Thursday, May 19, 2011

Wednesday's power outage at school...

was a bit of a disappointment, actually. Power cuts at school typically happen in the late morning or early afternoon in conjunction with wild, windy, stormy weather. Wednesday, the power was off at the beginning of the day.

No worries. I deployed Operation: PowerOn!

I'm lucky enough to have permanent access to a lab set of MacBooks: 10 laptops on a charging cart (a lasting legacy of Digital High School). The school purchased The Mechanical Universe High School Adaptation on VHS circa 1990, and repurchased the set on DVD a few years ago. I was able to rip each episode (via Handbrake and VLC), turn them into QuickTime files, and load them onto each laptop. (This also comes in handy when a student misses the in-class presentation and needs to make it up at lunch or after school.)

We have a class set of headphones and signal splitters for use during computer-based sound wave labs. Three splitters will turn one stereo jack into four, so four students can watch one laptop screen and listen to their presentation without being distracted by the other computers' audio programs.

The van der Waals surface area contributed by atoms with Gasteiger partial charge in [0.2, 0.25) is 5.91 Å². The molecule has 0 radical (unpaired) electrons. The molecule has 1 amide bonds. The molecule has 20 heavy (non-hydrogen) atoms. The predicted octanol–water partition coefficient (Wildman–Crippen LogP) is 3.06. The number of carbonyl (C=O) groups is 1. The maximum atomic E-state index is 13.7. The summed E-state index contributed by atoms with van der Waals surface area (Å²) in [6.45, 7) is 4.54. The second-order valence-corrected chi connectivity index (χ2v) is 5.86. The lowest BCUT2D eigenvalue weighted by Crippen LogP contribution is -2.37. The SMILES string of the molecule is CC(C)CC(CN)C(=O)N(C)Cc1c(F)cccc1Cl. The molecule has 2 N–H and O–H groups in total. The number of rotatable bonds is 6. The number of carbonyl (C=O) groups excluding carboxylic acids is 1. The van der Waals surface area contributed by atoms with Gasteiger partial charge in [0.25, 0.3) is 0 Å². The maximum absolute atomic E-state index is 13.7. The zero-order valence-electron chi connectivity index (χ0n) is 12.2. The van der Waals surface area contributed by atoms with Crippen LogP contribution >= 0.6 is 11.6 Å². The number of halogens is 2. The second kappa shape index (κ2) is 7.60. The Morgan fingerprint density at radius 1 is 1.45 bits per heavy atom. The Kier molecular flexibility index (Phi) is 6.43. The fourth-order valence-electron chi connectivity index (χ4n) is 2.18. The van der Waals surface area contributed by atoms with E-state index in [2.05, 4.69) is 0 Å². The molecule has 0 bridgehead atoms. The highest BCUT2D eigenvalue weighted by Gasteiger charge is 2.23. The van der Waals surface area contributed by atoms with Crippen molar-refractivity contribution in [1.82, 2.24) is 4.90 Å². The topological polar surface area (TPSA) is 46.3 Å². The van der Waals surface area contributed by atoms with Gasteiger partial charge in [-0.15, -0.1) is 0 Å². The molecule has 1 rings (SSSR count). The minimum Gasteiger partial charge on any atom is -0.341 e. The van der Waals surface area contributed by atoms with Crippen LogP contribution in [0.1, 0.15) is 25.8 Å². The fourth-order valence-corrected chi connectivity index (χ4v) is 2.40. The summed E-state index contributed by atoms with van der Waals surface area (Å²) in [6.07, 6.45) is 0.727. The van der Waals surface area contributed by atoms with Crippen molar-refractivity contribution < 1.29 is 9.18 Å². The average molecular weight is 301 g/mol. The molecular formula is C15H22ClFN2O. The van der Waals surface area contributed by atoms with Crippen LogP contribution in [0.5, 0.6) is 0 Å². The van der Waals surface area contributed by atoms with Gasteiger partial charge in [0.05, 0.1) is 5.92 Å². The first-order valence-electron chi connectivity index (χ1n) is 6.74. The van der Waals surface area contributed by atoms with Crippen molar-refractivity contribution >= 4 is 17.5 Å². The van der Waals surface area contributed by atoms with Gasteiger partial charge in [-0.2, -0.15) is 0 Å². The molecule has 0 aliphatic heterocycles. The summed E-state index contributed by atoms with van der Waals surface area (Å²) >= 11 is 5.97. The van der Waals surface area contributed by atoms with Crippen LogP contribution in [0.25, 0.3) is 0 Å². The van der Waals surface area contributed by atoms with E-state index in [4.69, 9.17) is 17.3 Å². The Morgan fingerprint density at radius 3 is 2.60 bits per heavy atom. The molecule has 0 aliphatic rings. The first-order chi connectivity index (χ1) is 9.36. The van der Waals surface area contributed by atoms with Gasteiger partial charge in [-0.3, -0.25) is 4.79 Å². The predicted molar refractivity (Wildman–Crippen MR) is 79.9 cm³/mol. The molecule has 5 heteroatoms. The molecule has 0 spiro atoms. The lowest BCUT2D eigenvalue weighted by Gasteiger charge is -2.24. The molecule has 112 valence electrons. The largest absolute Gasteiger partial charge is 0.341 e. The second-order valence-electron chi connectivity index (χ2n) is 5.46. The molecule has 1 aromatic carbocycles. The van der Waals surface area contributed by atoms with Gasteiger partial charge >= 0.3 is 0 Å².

It worked flawlessly: the class spent the first 20 minutes of class watching "The Wave Nature of Light" and answering questions from the video sheets I give out when we watch this episode in class under normal circumstances.

In truth, the power came on about 10 minutes in and I could have aborted Operation: PowerOn. But sometimes the return of power is fleeting and uncertain: it's up, then it's down, and back up. I didn't see any need to take a chance when the contingency plan was going so well.

Operation: PowerOn successfully negotiates the power cut conditions: No AC means no projecting and no surfing the Interwebs. The room is dark, illuminated by whatever light comes in through the windows. But charged laptops can last for hours.

Had the power remained out, we had a PhET activity lined up, and since I loaded the full PhET installation on each laptop, no Internet connection was needed.

I'd be lying if I didn't admit to some sense of smug satisfaction that comes from being prepared for such an outage. But I hate feeling powerless when the power goes out or surrendering the time to waste. And my students were great about it; no complaints of having to do a physics lesson when the lights were out. They jumped on it and completed the lesson like pros.

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